A couple months after my husband and I got married, we decided to do something crazy. We were young, kid-free, and we had a bunch of money squirreled away from our wedding.
Chris is Greek, and some of his family still lives there – tucked into their remote hill village where everyone raises sheep and harvests olives. We packed everything we owned into a storage unit, threw some clothes into a suitcase, and flew to Greece for 2 months.
It was glorious and messy, fun and awkward. Our family treated us like long lost grandkids. We explored the countryside and never ate enough to satisfy them. We also ate gobs of golden honey.
Our aunt and uncle are beekeepers, so one day they took us to their farms. After gearing up, we watched as they cared for their bees.
For weeks, we’d been enjoying the sticky nectar in our tea and on our tigonitas . Seeing where it came from was a game changer.
I think we should all be mindful of where our food comes from. The food industry is a beast that is hard to understand, and it’s difficult to learn whether your food is actually healthy.
On the other hand, we don’t to develop anxiety over what we’re eating and crawl into a hole and starve.
Let’s shoot for balance.
What We Eat & How We Save:
Today for How to Build your Frugal Kitchen (with Real food), I’m talking about sweets. I try really hard to make mindful decisions about our sweeteners, but I’m also going to put most of my money into quality meat, fruits, and vegetables. No sweetener is as nutritious as fruits and vegetables, so the goal is to lower my intake of sweets in general.
Fair Trade Pure Cane Sugar
Our local Aldi and Walmart sells Zulka Morena Evaporated Cane Juice (this is an affiliate link, which means I receive a small compensation if you make a purchase using the link. You can view my full disclosure policy here.) at the best prices I’ve ever seen. It’s fair trade and non-GMO certified, so it doesn’t support slavery. Which you think wouldn’t be a thing in our world anymore, but it is. I try to support companies that are intentional about how their products get to them. I’m not saying it’s the best sweetener. It is still sugar. However, it’s a step up from regular cane sugar.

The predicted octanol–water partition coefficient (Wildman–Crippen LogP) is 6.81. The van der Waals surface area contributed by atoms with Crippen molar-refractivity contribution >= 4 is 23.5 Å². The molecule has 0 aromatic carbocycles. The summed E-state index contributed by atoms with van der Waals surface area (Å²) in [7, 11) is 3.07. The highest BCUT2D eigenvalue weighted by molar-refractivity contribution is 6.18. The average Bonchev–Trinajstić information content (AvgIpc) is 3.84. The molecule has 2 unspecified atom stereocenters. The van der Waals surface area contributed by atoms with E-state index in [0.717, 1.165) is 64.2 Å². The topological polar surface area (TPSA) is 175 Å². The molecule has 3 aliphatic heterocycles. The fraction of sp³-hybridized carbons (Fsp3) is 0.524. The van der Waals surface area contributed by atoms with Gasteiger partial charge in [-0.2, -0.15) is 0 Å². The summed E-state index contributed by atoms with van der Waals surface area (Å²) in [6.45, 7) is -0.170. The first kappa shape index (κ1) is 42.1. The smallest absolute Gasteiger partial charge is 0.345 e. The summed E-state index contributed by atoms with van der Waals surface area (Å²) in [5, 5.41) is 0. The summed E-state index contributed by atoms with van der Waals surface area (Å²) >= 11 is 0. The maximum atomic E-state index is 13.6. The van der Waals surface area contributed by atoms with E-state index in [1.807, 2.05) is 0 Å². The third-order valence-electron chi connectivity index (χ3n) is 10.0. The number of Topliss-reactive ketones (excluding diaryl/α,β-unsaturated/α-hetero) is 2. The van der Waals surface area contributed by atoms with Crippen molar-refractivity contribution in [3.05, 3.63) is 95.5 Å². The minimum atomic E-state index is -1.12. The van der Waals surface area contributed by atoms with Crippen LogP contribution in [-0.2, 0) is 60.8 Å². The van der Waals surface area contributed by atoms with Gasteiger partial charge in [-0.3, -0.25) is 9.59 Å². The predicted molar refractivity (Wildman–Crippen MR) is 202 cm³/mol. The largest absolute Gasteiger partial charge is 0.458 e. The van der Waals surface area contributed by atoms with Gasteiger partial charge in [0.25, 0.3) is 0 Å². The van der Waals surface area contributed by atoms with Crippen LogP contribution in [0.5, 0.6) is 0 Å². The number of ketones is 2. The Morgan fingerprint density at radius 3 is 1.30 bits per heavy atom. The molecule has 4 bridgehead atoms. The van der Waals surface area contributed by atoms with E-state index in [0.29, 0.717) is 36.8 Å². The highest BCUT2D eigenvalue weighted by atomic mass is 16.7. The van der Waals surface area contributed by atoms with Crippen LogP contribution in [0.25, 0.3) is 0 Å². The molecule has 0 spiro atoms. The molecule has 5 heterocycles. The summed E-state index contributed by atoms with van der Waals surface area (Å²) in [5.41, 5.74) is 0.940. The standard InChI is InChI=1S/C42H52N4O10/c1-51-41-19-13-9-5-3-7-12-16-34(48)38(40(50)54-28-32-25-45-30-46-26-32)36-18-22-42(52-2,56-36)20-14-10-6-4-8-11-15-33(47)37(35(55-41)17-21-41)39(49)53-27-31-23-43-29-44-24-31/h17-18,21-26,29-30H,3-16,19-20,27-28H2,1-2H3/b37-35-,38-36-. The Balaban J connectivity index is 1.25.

There are a ton of granulated sweeteners – turbinado, evaporated cane juice, sucanat, coconut sugar, maple sugar, etc. Each has its own pros and cons.
Raw Local Honey
I buy it by the gallon, not just because I miss Greece and my theo and thea. Raw, local honey is supposed to be one of the “healthiest” sweeteners, as long it’s consumed raw. I use it in tea, oatmeal, and sometimes on pancakes or in baked goods.
Not pancake syrup – real maple syrup. We also buy this by the gallon. We buy from a small family farm that sells to a lot of restaurants, so we get a deal. I use it in all the ways you would expect to use maple syrup. Also, in baking. Aldi carries this at a pretty good price.
Molasses is supposed to be super nutritious, but it has a really strong flavor. I only use a little bit to supplement maple syrup or honey or when recipes call for it.
There are about 543 kinds of sweeteners out there, and many of them are delicious and extremely expensive. These are the sweeteners I buy to balance nutrition and cost.
What About You?
What kinds of sweetener do you use, and how do you keep it cost effective?
What a great post! I am all about natural sweeteners and love to find any ways I could save money. I love using raw local honey!
Thanks, Jordan. Raw honey FTW!
Love your story! What a wild and exciting way to kick off married life — and heck, why not?
Anyway, I love this piece, because screw sugar. But also screw the trendy replacements people want to shove down our throats. I’m big on using maple syrup instead (probably because I’m Canadian, eh?), and raw honey once in a while. I love molasses, but never think to use it. I need to start!
Thanks for this tidbit. It was a fun and educational read.
Haha – “Why not?” pretty much summed up our reasons for going. I feel the same way! I try to steer clear of all the trendy stuff and just eat healthy, which means less sweets anyway, haha.
This is such a helpful article. Thanks for your information.
You’re welcome, Ginny!
I buy maple syrup by the gallon as well, it works out so much cheaper! I haven’t seen raw honey for sale anywhere but I will keep an eye out for it seeing as it is so much better for you than regular sugar.
Hi Hannah! The best place I’ve found raw local honey is at the Farmer’s Market. The little jars are way overpriced, but if you buy it by the gallon, it’s more reasonable.
Such a helpful post. I love getting pure maple syrup at Trader Joe’s and find they have great prices!
oh that’s right! Trader Joe’s is where I used to buy it before Aldi carried it. Thanks for the reminder!